AMD Shakes Things Up


Chip maker shuffles its road map and executuives as it unveils quad-core processors


Advanced Micro Devices Inc. was a busy chip maker in recent weeks, announcing a major update to its road map and a shake-up of top executives to go along with the creation of a new engineering division. At the same time, AMD managed to roll out its first-ever commercial client platform, new low-power, quad-core Opteron processors and its first batch of triple-core Phenom chips for OEMs and system builders.

Randy Allen, AMD's server/workstation chief, introduced a road map update this month that included plans for a six-core processor code-named Istanbul by the second half of 2009 and a 12-core chip called Magny-Cours, set for release in the first half of the following year. Allen also said AMD is on track for its transition to the 45nm fabrication process, achieved by rival Intel Corp. last fall, by the second half of this year.

Allen later was promoted to head AMD's computing solutions group, replacing outgoing Mario Rivas, who the chip maker said left "to pursue new opportunities." Also departing AMD was Michel Cadieux, head of human
resources. Rivas and Cadieux join former CTO Phil Hester, who left last month, and ex-sales chief Henri Richard and visual media business chief Dave Orton, who both left late last summer.

The exec shake-up was accompanied by the creation of a new central engineering organization at AMD. The unit will be led by newcomer Chekib Akrout, formerly a vice president of design technology at Freescale Semiconductor Inc., and Jeff VerHeul, a vice president of design engineering at AMD. Both will report directly to AMD President and COO Dirk Meyer.

AMD has suffered losses in six straight quarters and in April announced layoffs of roughly 1,600 workers out of some 16,800 worldwide, to be completed by the end of the third quarter of this year. It wasn't clear whether Rivas' and Cadieux's departures would count toward that total. AMD has stated that Hester's exit was not part of the layoffs.

The head-count reduction has not impacted the chip maker's channel team, an AMD source told CRN, adding that downsizing at AMD's Sunnyvale, Calif., and Austin, Texas, headquarters was complete as of May.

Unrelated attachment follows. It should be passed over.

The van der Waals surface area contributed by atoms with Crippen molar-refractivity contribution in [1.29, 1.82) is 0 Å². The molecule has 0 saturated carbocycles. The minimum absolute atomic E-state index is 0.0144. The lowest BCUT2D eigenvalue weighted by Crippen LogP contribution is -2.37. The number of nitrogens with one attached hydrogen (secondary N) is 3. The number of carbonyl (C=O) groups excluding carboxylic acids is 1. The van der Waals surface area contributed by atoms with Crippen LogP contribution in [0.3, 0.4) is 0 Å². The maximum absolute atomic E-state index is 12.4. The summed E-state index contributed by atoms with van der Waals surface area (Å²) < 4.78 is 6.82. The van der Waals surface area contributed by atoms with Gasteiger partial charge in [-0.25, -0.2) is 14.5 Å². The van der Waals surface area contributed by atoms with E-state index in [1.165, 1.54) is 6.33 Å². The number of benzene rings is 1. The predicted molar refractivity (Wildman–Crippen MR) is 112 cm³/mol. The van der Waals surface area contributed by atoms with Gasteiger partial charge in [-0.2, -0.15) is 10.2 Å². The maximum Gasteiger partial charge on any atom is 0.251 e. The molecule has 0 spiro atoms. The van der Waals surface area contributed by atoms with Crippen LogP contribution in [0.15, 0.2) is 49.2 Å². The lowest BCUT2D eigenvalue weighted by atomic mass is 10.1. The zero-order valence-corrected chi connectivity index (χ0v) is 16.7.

AMD's strategy of trimming its way out of its struggles is historic, but the chip maker also has released a flurry of new products to kick off the year while finally rolling out its long-delayed quad-core Opteron parts in volume to OEMs and the channel.

Allen's road map update also included a brief on AMD's ramp of its quad-core server chips. The Opteron chips, formerly code-named Barcelona, have successfully undergone the B3 revision that addressed the TLB glitch that delayed volume shipments of AMD's first quad-core product late last year, he said in mid-May. AMD had more than enough supplies to meet demand from top OEM partners and its system builder channel, Allen added.

To prove it, AMD unveiled five new energy-efficient quad-core Opterons just days after Allen's briefing. The new chips sit in the 55-watt ACP thermal envelope, making them AMD's lowest power quad-core server processors to date. Dubbed Opteron HE (highly efficient) processors, three new chips are available in the 2300 series—model numbers 2344 HE, 2346 HE and 2347 HE—and two in the 8300 series—8346 HE and 8347 HE—for two-way, four-way and eight-way rack servers and blades, AMD said. AMD is touting the performance of the Opteron HE chips on energy-efficiency benchmarks like SPECfp_rate2006.

On the client side, AMD kicked off the second quarter with its first batch of triple-core Phenom chips (see page 14) and the debut of its first desktop platform aimed at commercial installations.

The commercial desktop platform, code-named Hardcastle, is part of the AMD Business Class initiative, which also will include commercial notebooks based on AMD's upcoming Puma mobile platform, projected for availability in the second quarter.